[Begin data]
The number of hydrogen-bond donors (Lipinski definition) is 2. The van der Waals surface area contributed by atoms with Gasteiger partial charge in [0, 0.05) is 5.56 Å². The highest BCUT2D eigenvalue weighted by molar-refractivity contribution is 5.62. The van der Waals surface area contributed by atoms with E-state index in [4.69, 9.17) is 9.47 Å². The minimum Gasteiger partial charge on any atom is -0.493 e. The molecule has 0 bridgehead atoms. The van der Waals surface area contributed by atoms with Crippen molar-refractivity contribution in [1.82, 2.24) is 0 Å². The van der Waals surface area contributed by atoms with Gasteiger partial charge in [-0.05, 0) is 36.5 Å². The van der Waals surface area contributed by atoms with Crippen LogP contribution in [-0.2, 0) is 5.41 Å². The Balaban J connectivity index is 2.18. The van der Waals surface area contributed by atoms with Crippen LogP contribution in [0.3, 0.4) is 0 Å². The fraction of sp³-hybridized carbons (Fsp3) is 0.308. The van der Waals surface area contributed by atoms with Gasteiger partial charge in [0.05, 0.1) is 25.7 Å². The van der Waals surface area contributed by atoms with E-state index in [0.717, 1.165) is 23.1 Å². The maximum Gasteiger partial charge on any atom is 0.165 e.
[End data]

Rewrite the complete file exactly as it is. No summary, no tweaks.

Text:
The number of hydrogen-bond donors (Lipinski definition) is 2. The van der Waals surface area contributed by atoms with Gasteiger partial charge in [0, 0.05) is 5.56 Å². The highest BCUT2D eigenvalue weighted by molar-refractivity contribution is 5.62. The van der Waals surface area contributed by atoms with E-state index in [4.69, 9.17) is 9.47 Å². The minimum Gasteiger partial charge on any atom is -0.493 e. The molecule has 0 bridgehead atoms. The van der Waals surface area contributed by atoms with Crippen molar-refractivity contribution in [1.82, 2.24) is 0 Å². The van der Waals surface area contributed by atoms with Gasteiger partial charge in [-0.05, 0) is 36.5 Å². The van der Waals surface area contributed by atoms with Crippen LogP contribution in [-0.2, 0) is 5.41 Å². The Balaban J connectivity index is 2.18. The van der Waals surface area contributed by atoms with Crippen LogP contribution in [0.3, 0.4) is 0 Å². The fraction of sp³-hybridized carbons (Fsp3) is 0.308. The van der Waals surface area contributed by atoms with Gasteiger partial charge in [0.05, 0.1) is 25.7 Å². The van der Waals surface area contributed by atoms with E-state index in [0.717, 1.165) is 23.1 Å². The maximum Gasteiger partial charge on any atom is 0.165 e.